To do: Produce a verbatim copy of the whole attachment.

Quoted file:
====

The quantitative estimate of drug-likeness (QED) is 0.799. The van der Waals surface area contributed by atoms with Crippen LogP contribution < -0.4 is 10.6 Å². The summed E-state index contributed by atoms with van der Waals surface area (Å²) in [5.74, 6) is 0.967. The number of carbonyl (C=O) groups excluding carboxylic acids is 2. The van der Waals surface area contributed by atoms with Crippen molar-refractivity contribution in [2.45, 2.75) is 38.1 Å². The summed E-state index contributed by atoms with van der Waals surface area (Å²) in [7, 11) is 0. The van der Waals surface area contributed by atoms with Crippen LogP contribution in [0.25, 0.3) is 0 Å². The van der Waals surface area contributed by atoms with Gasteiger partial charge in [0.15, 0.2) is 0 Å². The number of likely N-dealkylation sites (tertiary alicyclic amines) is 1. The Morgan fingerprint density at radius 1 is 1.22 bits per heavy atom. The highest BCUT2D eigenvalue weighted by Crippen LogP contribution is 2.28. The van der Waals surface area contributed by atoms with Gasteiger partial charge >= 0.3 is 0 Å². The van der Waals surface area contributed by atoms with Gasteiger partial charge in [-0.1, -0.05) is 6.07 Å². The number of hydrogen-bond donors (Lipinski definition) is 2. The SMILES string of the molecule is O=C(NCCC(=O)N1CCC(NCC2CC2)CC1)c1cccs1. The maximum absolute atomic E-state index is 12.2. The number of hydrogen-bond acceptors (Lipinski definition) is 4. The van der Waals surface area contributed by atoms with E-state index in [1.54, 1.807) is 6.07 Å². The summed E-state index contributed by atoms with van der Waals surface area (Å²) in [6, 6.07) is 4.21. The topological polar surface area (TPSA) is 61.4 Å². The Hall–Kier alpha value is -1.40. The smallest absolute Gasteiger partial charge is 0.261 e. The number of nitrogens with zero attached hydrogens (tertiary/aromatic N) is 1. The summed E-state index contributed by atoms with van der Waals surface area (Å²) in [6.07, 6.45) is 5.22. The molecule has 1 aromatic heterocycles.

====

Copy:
The quantitative estimate of drug-likeness (QED) is 0.799. The van der Waals surface area contributed by atoms with Crippen LogP contribution < -0.4 is 10.6 Å². The summed E-state index contributed by atoms with van der Waals surface area (Å²) in [5.74, 6) is 0.967. The number of carbonyl (C=O) groups excluding carboxylic acids is 2. The van der Waals surface area contributed by atoms with Crippen molar-refractivity contribution in [2.45, 2.75) is 38.1 Å². The summed E-state index contributed by atoms with van der Waals surface area (Å²) in [7, 11) is 0. The van der Waals surface area contributed by atoms with Crippen LogP contribution in [0.25, 0.3) is 0 Å². The van der Waals surface area contributed by atoms with Gasteiger partial charge in [0.15, 0.2) is 0 Å². The number of likely N-dealkylation sites (tertiary alicyclic amines) is 1. The Morgan fingerprint density at radius 1 is 1.22 bits per heavy atom. The highest BCUT2D eigenvalue weighted by Crippen LogP contribution is 2.28. The van der Waals surface area contributed by atoms with Gasteiger partial charge >= 0.3 is 0 Å². The van der Waals surface area contributed by atoms with Gasteiger partial charge in [-0.1, -0.05) is 6.07 Å². The number of hydrogen-bond donors (Lipinski definition) is 2. The SMILES string of the molecule is O=C(NCCC(=O)N1CCC(NCC2CC2)CC1)c1cccs1. The maximum absolute atomic E-state index is 12.2. The number of hydrogen-bond acceptors (Lipinski definition) is 4. The van der Waals surface area contributed by atoms with E-state index in [1.54, 1.807) is 6.07 Å². The summed E-state index contributed by atoms with van der Waals surface area (Å²) in [6, 6.07) is 4.21. The topological polar surface area (TPSA) is 61.4 Å². The Hall–Kier alpha value is -1.40. The smallest absolute Gasteiger partial charge is 0.261 e. The number of nitrogens with zero attached hydrogens (tertiary/aromatic N) is 1. The summed E-state index contributed by atoms with van der Waals surface area (Å²) in [6.07, 6.45) is 5.22. The molecule has 1 aromatic heterocycles.